The main course was Sake Braised Short Ribs, Ha-ma-kua Oyster Mushrooms with Kona Lobster Tail, with Bridge Farm Scallion Potato Mash and Braised Sugarfarm Bok Choy. For dessert, we were served the Royal Hawaiian Signature Pink Haupia Cake with toasted coconut, mango guava, and Liliko‘i puree. Everything was elegantly served and delicious, though the portions were on the small side.

There was also an open bar throughout the Aha ‘Aina, which served mixed drinks, wine, beer, and every tropical drink you could imagine. You could also order coffee (which was excellent at the Royal Hawaiian) with dessert.

After dinner, the performance featured traditional and contemporary music, Hawaiian and Polynesian dancing, ukulele playing, and a fire and knife dance by a huge, rather intimidating (but handsome) Samoan man. Your parting gift was Hawaiian-harvested salt (and another mixed drink from the bar if you were quick about it). Afterwards, the evening’s performers were available for photographs and questions.

Dates and Times: Every Monday evening from 5:30 – 9 p.m.
Price: $169 Adult, $97 Child (5 – 12 years), nominal seat-only charge for children under 5 years.
Resort Guest Price: $159 Adult, $89 Child (5 – 12 years), nominal seat-only charge for children under 5 years.

There’s an additional charge for premium seating by the front of the stage. Also, rates are exclusive of tax, but inclusive of gratuity, of which a portion is allocated to pay for various expenses other than the wages and tips of their employees.

The Royal Hawaiian
2259 Kalakaua Ave., Honolulu, HI 96815   
(808) 923-7311
http://www.royal-hawaiian.com

 


Inspiration destinations

Destinations
Cyprus
Cyprus
Mediterranean Mama Fish Taco
Venice
Venice
Parmesan Crusted Tilapia w/Lemony Asparagus Risotto
Portugal
Portugal
Mediterranean Crusted Salmon with Smoky Chick Peas
Southern California
Southern California
Stefan’s California-Style Fish Tacos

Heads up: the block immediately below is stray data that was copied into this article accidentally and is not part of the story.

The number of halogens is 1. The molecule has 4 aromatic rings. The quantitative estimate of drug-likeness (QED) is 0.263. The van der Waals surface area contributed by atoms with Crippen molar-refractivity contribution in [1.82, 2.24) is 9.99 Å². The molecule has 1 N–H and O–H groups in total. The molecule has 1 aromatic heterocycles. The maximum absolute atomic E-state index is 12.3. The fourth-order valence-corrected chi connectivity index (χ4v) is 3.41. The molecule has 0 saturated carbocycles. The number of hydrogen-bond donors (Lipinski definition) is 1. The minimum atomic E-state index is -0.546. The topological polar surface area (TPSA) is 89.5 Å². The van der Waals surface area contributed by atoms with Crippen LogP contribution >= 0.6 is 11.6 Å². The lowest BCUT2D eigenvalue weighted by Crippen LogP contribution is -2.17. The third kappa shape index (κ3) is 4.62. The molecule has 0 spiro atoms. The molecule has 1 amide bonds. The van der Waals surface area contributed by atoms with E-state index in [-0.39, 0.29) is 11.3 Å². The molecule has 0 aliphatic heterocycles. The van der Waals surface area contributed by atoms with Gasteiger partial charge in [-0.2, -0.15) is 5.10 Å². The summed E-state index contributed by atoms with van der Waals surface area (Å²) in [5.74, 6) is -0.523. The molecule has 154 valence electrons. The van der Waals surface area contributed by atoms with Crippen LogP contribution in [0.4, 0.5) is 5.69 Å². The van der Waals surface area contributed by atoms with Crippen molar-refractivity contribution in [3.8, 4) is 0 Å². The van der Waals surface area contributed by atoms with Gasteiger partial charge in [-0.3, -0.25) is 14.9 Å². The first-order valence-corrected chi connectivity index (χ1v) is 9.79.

Finland
Finland
Stefan’s Potato Crusted Cod Over Ragout
Sicily
Sicily
Parmesan Crusted Tilapia with Rigatoni Roasted Peppers and Olives
Vancouver
Vancouver
Sugar Snap, Corn, and Basil Salad with Applewood Smoked Salmon
Amsterdam
Amsterdam
Smoked Salmon Wrap
Singapore
Singapore
Singapore Noodles with Asian Spice Tilapia
Marseille
Marseille
Endive and Beet Salad with Herb Crusted Cod
Miami
Miami
Herb Crusted Cod Salad with Key Lime Dressing
Mexico
Mexico
Tortilla Crusted Tilapia Sopes
Anguilla
Anguilla
Coconut Crusted Tilapia with Kale & Rice-Stuffed Tomatoes
Key West
Key West
Herb Crusted Cod Salad with Key Lime Dressing
Italy
Italy
Mediterranean Herb Crusted Salmon with Tomato Pepper Risotto
Hawaii
Hawaii
Macadamia Nut Tilapia with Grilled Fruit & Vegetables
Morocco
Morocco
Multigrain Tilapia with Red Pepper Coulis
Ireland
Ireland
Smoked Salmon Wrap
Thailand
Thailand
Coconut Crusted Tilapia Spring Rolls
Seychelles
Seychelles
Macadamia Nut Crusted Tilapia with Sweet Potato Curry
New Orleans
New Orleans
Multigrain Tilapia with Red Pepper Coulis
Dominican Republic
Dominican Republic
Potato Crusted Cod Tostones with Smoky Mojo Sauce
Pacific Northwest
Pacific Northwest
Applewood Smoked Salmon, Warm Potato-Apple Salad, Ale Dressing
Greece
Greece
Lemon Pepper Tilapia Recipe with Greek Orzo Salad
St. Lucia
St. Lucia
Fresh Mango Salsa Tilapia Wraps
France
France
Herb Crusted Cod with Roasted Tomatoes & Artichokes
Bali
Bali
Coconut Crusted Tilapia with Gado Gado Salad & Peanut Sauce
Spain
Spain
Romesco Sauce with Grilled Vegetables
Baja
Baja
Fish Taco Recipe: Honey Chipotle Salmon Tacos with Pepper Slaw

SEARCH FOR A
SEA CUISINE® RECIPE

TRAVEL TIPS